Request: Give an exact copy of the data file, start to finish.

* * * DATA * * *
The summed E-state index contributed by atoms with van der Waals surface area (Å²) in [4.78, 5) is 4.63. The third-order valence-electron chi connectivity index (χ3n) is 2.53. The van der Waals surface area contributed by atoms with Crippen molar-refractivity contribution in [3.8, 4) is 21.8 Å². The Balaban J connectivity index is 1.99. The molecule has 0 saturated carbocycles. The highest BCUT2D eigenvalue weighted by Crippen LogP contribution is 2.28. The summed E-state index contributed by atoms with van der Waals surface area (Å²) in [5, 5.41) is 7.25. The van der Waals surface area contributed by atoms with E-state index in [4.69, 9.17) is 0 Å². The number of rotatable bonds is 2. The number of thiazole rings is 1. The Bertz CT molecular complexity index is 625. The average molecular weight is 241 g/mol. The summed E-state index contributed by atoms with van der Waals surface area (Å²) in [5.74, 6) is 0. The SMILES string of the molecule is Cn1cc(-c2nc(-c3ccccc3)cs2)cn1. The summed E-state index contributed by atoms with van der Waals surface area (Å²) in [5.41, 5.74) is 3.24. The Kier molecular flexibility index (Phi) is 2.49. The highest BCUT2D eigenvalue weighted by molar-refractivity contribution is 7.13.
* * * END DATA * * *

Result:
The summed E-state index contributed by atoms with van der Waals surface area (Å²) in [4.78, 5) is 4.63. The third-order valence-electron chi connectivity index (χ3n) is 2.53. The van der Waals surface area contributed by atoms with Crippen molar-refractivity contribution in [3.8, 4) is 21.8 Å². The Balaban J connectivity index is 1.99. The molecule has 0 saturated carbocycles. The highest BCUT2D eigenvalue weighted by Crippen LogP contribution is 2.28. The summed E-state index contributed by atoms with van der Waals surface area (Å²) in [5, 5.41) is 7.25. The van der Waals surface area contributed by atoms with E-state index in [4.69, 9.17) is 0 Å². The number of rotatable bonds is 2. The number of thiazole rings is 1. The Bertz CT molecular complexity index is 625. The average molecular weight is 241 g/mol. The summed E-state index contributed by atoms with van der Waals surface area (Å²) in [5.74, 6) is 0. The SMILES string of the molecule is Cn1cc(-c2nc(-c3ccccc3)cs2)cn1. The summed E-state index contributed by atoms with van der Waals surface area (Å²) in [5.41, 5.74) is 3.24. The Kier molecular flexibility index (Phi) is 2.49. The highest BCUT2D eigenvalue weighted by molar-refractivity contribution is 7.13.